Re-elected Obama retains support of 7 out of 10 Jewish voters, exit poll says

US President Barack Obama, who was re-elected on Tuesday for a second four-year term, has won the support of 69 percent of Jewish voters, according to an exit poll, while 30 percent backed his Republican challenger Mitt Romney. The survey, posted on CNN's website, was commensurate with projections by pre-election polls by Gallup and other pollsters that Obama would win two-thirds or more of the Jewish vote.

In the final days of the campaign, both Democrats and Republicans targeted Jewish voters in swing states, particularly Ohio and Florida.

Jews constituted 2 percent of the overall CNN response group, but the network did not reveal the total number of people it asked after they had cast their ballots, so it was impossible to assess a margin of error.

In 2008, exit polls showed Obama beating Republican candidate John McCain by 78 to 21 percent among Jewish voters. The Solomon Project later estimated that his actual share among Jewish Americans was actually closer to 74 percent, taking into account the small sample size of the exit poll.

Jewish and Israeli leaders congratulate Obama

World Jewish Congress President Ronald Lauder said in reaction to Obama's victory: "We congratulate President Barack Obama on his re-election victory and wish him much success as he begins to plan for America's future for his second term. We express our gratitude to Governor Mitt Romney for his long record of dedication to public service and commitment to working with the new administration to ensure that America will remain strong and flourish.

"We believe that now is the time for our leadership on both sides of the aisle to unite as the United States faces so many challenges, including the economy, our national security, and the leadership role we play in the world.  The World Jewish Congress will be a steadfast partner in helping to face these formidable challenges, in the interest of keeping America strong, and in the defense and support of our staunchest ally in the Middle East, Israel," declaredLauder.

Israel’s President Shimon Peres called Obama an "exceptional" man and said he "represents the future," ‘Israel Radio’ reported. Speaking at an academic ceremony, Peres said: "He cares for the peace of all, and makes sure that all the poor are healthy and fed."

Israel’s Prime Minister Benjamin Netanyahu also congratulated Obama for winning a second term and said the strategic alliance between Israel and the US was "stronger than ever." In a written statement which was issued following Obama’s victory speech in Chicago Netanyahu said: "I will continue to work with President Obama to ensure the interests that are vital for the security of Israel's citizens.”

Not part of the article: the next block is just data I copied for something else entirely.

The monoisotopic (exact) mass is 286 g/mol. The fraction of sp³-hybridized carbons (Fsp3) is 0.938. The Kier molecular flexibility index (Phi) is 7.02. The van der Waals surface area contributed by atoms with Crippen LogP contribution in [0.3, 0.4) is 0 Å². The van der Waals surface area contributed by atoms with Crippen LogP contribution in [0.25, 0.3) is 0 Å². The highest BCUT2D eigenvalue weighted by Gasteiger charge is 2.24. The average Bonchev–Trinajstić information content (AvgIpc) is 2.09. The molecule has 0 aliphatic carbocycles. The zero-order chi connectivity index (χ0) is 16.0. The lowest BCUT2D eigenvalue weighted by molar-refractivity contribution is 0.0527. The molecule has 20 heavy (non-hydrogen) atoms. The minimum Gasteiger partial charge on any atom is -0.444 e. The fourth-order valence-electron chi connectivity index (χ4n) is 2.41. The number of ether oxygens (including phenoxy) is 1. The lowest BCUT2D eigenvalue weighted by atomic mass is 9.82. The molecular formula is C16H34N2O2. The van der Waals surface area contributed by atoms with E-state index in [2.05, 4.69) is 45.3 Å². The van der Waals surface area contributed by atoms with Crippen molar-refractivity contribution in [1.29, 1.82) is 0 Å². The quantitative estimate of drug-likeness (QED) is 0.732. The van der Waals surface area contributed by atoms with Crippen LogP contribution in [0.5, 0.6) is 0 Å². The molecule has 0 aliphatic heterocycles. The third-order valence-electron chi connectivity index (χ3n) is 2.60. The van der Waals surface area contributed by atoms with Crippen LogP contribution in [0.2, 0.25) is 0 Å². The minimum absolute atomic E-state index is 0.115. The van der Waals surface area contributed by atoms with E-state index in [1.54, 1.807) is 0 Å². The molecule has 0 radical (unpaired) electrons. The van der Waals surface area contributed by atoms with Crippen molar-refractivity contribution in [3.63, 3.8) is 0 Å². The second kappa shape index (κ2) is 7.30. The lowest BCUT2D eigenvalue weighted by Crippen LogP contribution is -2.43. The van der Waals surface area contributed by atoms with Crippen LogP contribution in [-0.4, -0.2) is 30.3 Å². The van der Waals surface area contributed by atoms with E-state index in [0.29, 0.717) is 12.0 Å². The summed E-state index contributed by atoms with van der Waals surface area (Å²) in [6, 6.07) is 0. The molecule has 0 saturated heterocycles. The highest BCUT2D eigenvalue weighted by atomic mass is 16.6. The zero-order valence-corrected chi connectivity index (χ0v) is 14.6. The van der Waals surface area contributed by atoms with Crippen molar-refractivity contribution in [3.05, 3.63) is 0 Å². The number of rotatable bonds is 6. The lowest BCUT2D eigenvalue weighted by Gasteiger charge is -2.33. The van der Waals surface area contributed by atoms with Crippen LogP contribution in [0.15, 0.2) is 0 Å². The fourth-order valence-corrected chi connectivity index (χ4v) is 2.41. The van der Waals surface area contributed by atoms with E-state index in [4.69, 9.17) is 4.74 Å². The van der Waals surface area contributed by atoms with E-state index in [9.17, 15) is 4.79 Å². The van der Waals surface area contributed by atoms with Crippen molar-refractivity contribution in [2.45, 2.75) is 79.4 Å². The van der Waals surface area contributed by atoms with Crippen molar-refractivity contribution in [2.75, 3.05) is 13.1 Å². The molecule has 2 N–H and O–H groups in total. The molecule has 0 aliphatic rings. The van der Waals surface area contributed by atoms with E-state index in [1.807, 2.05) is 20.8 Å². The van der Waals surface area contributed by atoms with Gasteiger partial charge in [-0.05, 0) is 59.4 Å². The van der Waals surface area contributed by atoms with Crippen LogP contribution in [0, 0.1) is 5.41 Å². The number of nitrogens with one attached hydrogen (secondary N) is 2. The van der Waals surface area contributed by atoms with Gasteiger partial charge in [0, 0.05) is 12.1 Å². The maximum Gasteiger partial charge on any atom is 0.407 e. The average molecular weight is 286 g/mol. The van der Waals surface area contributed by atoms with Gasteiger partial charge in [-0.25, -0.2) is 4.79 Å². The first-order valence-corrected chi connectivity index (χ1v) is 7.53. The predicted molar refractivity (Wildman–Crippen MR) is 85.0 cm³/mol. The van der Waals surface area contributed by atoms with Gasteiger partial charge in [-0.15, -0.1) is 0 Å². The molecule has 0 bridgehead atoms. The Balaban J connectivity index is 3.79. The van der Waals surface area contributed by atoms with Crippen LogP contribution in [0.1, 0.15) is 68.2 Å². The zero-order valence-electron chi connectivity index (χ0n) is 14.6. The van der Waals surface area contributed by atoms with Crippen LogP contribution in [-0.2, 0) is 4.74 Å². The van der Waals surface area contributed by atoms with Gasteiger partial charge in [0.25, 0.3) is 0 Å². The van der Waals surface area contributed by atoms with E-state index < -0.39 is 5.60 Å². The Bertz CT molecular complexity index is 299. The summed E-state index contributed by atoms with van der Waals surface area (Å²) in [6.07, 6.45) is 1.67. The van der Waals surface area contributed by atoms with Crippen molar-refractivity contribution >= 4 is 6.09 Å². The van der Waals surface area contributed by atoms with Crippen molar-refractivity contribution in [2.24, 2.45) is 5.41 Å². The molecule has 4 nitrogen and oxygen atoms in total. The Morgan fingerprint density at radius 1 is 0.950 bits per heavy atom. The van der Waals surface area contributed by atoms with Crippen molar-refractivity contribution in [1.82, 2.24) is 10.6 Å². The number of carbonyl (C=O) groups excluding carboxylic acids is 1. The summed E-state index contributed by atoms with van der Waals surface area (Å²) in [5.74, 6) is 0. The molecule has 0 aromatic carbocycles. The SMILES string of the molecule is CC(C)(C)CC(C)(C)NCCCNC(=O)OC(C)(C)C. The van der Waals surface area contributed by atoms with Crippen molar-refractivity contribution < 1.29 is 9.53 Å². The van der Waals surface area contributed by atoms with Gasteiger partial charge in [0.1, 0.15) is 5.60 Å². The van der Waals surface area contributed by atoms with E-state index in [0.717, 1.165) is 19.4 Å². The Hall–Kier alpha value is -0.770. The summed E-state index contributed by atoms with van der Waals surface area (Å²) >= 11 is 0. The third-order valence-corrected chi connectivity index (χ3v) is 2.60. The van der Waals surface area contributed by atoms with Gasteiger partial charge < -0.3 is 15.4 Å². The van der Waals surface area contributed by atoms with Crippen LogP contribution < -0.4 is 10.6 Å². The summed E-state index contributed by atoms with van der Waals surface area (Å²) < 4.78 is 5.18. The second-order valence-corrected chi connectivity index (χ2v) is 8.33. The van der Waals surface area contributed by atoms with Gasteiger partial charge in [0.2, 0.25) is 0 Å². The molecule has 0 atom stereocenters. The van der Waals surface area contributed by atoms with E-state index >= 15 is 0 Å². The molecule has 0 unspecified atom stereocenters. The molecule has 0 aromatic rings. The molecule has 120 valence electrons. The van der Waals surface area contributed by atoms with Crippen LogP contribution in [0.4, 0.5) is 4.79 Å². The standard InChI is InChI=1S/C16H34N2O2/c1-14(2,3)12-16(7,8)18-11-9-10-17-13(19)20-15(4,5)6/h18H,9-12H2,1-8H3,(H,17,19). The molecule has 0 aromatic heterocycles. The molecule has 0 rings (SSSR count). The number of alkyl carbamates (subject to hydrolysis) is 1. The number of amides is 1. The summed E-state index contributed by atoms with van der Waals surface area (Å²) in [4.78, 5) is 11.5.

Defense Minister Ehud Barak said he had no doubt Obama would continue his policies, which "fundamentally support Israel's security". Barak added: "It is possible to overcome any differences in positions that may arise.”

Jews elected to Senate and House

In the elections for the US Senate and the House of Representatives, several new Jewish politicians were elected. In Florida, the Democrats Lois Frankel and Alan Grayson were elected to the House. Frankel, 64, a former member of the Florida House of Representatives and an ex-mayor of West Palm Beach, defeated Adam Hasner, a former majority leader in the Florida state Senate who also is Jewish.

Grayson, 54, had been unseated in the Republican electoral surge in 2010, but returned to the House by defeating Todd Long in a newly created Orlando-area district.

In New Jersey, Rabbi Shmuley Boteach lost his bid for a congressional seat. The Orthodox rabbi, author and media personality was defeated in his effort to unseat Rep. Bill Pascrell, a Democrat.

In California, the sitting Congressmen Brad Sherman beat fellow a Democrat, Rep. Howard Berman, by 60 percent to 40. The race was a result of the redrawing of Congressional District boundaries, pitting the two sitting Jewish legislators against one another.

Voters in Illinois returned Democrat Brad Schneider returned to the House of Representatives.

In the race for the Senate, incumbents Dianne Feinstein (D-CA), Ben Cardin (D-MD) and Bernie Sanders (I-VT) were all able to hold onto their seats.  In Ohio, the Jewish Republican candidate Josh Mandel failed in his bid to unseat sitting Senator Sherrod Brown. In Nevada, the Democratic Jewish candidate Shelley Berkley lost against the incumbent, the Republican Senator Dean Heller.

Overall, the Republicans managed to maintain control of the House of Representatives while the Democrats continue to have a majority of seats in the Senate.

Add new comment

We welcome any comments you may have on this article. Comments are moderated and we reserve the right to edit or remove any which are derogatory or offensive. The WJC is not responsible for the content of any comments.


There are no comments

Fill up the form above and be the first one


Subscribe to our newsletter

WJC in the media